CHICAGO – The Independent Maps coalition on Wednesday filed a petition asking the Illinois Supreme Court to reconsider its recent ruling denying voters the ability to vote this November on the proposed constitutional amendment to require a transparent, impartial and fair process of drawing legislative maps.
By a 4 to 3 party line division, the Supreme Court ruled that the Independent Map Amendment is not in line with the Illinois Constitution’s requirement for amendments proposed by voters. Under the Supreme Court’s rules, Independent Maps has the right to point out argument the majority of the Court overlooked or misapprehended and to ask it to reconsider its ruling and its reasoning. Four votes are required to grant rehearing.
“We believe the four justices in the majority were wrong and inconsistent in their reasoning and would reach a different conclusion if they consider, as they have in all other similar cases, the legislative debates from the 1969-70 constitutional convention,” said Dennis FitzSimons, Chair of Independent Maps. “More than 563,000 Illinois voters signed Independent Map Amendment petitions, and we owe it to them and thousands of volunteers across the state to make every possible effort to convince the Court that the amendment deserves to be placed before voters in November.”
The petition includes the following arguments in favor of a rehearing:
- The four justices in the majority said that their decision was compelled by the “plain language” of the Illinois Constitution, which states that voters can propose a constitutional amendment only if the amendment is “limited to structural and procedural subjects contained in” the article dealing with the legislature. However, the majority completely ignored Independent Maps’ “plain language” argument explaining why the amendment meets that requirement. Because each provision in the proposed amendment is limited to redistricting and because redistricting is a “structural and procedural subject,” there should be no doubt that the amendment is properly limited to a “structural and procedural subject.”
- Even if the majority’s strained construction of “structural and procedural” is one reasonable way to look at that section, the interpretation by Independent Maps is reasonable, too. That means that the constitutional provision is at least ambiguous and the court must look to the legislative history to decide which interpretation the framers intended. The four justices in the majority ignored the legislative history, which clearly indicates that redistricting is one of the “critical” areas the framers had in mind when they created the provision allowing voters to propose amendments to the constitution. “They ignored the debates during the constitutional convention, which show that the ‘limited to’ language was designed to prevent initiatives from being used as a subterfuge to address controversial subjects like taxes, abortion and the death penalty,” FitzSimons said. “Our amendment does exactly what the framers intended to allow citizens to do – propose meaningful redistricting reform. The majority’s refusal even to consider the legislative history is unprecedented in cases like this.”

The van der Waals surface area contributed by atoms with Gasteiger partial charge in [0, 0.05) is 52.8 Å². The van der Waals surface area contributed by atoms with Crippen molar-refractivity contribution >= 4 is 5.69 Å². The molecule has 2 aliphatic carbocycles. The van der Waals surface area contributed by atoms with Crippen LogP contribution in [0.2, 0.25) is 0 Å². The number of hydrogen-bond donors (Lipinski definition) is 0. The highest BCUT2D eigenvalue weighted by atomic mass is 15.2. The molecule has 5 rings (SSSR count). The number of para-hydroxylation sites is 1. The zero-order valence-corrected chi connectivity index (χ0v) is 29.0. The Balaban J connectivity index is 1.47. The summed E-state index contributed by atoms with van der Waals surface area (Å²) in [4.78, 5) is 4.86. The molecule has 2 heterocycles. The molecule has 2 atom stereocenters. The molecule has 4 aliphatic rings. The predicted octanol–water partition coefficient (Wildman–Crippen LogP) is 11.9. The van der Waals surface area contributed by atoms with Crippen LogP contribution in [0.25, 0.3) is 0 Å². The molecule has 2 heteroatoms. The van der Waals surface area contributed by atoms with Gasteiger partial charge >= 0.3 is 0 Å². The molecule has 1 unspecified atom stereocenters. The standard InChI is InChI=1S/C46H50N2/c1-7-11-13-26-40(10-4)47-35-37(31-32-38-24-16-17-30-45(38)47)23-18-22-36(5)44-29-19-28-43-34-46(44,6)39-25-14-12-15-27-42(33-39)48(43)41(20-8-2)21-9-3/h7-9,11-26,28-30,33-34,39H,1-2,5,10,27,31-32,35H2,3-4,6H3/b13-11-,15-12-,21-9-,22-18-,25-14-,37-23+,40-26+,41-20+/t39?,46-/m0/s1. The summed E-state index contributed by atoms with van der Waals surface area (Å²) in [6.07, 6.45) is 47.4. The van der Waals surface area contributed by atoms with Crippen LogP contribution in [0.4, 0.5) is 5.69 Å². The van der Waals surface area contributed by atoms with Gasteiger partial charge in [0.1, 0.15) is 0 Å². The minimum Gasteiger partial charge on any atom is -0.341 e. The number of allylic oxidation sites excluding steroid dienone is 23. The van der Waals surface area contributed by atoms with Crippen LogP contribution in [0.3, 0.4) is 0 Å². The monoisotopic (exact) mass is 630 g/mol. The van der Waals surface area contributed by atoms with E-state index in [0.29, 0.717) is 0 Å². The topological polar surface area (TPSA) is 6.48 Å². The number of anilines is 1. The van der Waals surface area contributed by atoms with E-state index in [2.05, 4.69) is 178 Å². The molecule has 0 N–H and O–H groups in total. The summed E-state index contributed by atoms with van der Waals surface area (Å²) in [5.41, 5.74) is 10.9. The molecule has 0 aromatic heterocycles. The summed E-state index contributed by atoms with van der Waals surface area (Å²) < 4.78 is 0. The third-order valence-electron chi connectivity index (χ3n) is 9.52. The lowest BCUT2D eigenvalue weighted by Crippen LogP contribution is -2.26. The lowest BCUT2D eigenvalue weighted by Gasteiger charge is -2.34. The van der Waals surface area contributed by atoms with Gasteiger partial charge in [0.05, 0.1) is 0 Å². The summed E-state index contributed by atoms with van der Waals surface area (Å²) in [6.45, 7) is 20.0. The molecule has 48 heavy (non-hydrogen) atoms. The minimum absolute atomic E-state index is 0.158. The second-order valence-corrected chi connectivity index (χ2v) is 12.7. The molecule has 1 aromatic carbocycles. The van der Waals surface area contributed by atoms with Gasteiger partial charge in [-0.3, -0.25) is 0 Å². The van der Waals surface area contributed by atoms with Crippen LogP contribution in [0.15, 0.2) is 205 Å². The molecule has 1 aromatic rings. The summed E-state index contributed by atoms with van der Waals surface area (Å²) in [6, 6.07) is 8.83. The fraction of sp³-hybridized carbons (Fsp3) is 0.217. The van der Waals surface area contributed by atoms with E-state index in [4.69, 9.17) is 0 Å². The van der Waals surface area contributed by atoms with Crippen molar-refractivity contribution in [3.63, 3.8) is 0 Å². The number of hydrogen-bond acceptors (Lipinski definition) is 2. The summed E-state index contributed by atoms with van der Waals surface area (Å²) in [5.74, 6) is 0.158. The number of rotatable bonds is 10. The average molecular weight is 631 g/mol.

- At a minimum, the Supreme Court should reconsider its ruling that a citizen-initiated amendment cannot include the Auditor General as a participant in the redistricting process, and it should reconsider its decision to postpone for another day any discussion of the other issues plaintiffs prevailed on in the trial court. Because the majority opinion is limited to a single issue, it fails to provide the citizens of Illinois with any guidance about whether a redistricting initiative is even permissible, let alone guidance about what the permissible contours of such an initiative would be.
“The majority opinion is inconsistent,” FitzSimons said. “At one point, it says that the Auditor General can’t be involved because that office is not now part of the legislative article of the constitution, but at another point, it suggests a redistricting initiative could use a non-legislative actor to help select a redistricting commission. Which is it? Without clear guidance, no one will be willing to invest the time, effort and money necessary to put a genuine redistricting reform initiative on the ballot.”